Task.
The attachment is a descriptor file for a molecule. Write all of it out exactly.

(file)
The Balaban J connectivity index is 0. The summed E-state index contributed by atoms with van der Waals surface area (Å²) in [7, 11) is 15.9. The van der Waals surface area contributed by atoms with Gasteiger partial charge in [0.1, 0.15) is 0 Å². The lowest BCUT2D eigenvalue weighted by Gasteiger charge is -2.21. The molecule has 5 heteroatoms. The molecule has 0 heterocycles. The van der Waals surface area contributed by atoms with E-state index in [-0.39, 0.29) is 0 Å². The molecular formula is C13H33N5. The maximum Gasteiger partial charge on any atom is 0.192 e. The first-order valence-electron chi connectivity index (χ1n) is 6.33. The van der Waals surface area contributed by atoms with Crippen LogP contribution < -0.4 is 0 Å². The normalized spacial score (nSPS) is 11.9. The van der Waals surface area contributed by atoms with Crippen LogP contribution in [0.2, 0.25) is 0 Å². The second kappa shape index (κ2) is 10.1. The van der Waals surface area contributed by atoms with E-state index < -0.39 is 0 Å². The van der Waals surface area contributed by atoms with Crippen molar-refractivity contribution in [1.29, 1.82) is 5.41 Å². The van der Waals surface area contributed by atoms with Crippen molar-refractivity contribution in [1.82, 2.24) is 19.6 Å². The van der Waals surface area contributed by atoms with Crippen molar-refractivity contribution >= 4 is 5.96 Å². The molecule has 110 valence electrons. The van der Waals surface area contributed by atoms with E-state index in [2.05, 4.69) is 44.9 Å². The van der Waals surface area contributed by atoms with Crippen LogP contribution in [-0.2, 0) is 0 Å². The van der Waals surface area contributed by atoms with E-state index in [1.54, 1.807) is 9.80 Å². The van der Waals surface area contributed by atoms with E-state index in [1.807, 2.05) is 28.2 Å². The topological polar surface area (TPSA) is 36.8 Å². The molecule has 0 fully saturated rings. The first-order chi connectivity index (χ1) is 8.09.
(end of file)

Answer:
The Balaban J connectivity index is 0. The summed E-state index contributed by atoms with van der Waals surface area (Å²) in [7, 11) is 15.9. The van der Waals surface area contributed by atoms with Gasteiger partial charge in [0.1, 0.15) is 0 Å². The lowest BCUT2D eigenvalue weighted by Gasteiger charge is -2.21. The molecule has 5 heteroatoms. The molecule has 0 heterocycles. The van der Waals surface area contributed by atoms with E-state index in [-0.39, 0.29) is 0 Å². The molecular formula is C13H33N5. The maximum Gasteiger partial charge on any atom is 0.192 e. The first-order valence-electron chi connectivity index (χ1n) is 6.33. The van der Waals surface area contributed by atoms with Crippen LogP contribution < -0.4 is 0 Å². The normalized spacial score (nSPS) is 11.9. The van der Waals surface area contributed by atoms with Crippen LogP contribution in [0.2, 0.25) is 0 Å². The second kappa shape index (κ2) is 10.1. The van der Waals surface area contributed by atoms with E-state index < -0.39 is 0 Å². The van der Waals surface area contributed by atoms with Crippen molar-refractivity contribution in [1.29, 1.82) is 5.41 Å². The van der Waals surface area contributed by atoms with Crippen molar-refractivity contribution in [1.82, 2.24) is 19.6 Å². The van der Waals surface area contributed by atoms with Crippen molar-refractivity contribution >= 4 is 5.96 Å². The molecule has 110 valence electrons. The van der Waals surface area contributed by atoms with E-state index in [2.05, 4.69) is 44.9 Å². The van der Waals surface area contributed by atoms with Crippen LogP contribution in [-0.2, 0) is 0 Å². The van der Waals surface area contributed by atoms with E-state index in [1.54, 1.807) is 9.80 Å². The van der Waals surface area contributed by atoms with E-state index in [1.807, 2.05) is 28.2 Å². The topological polar surface area (TPSA) is 36.8 Å². The molecule has 0 fully saturated rings. The first-order chi connectivity index (χ1) is 8.09.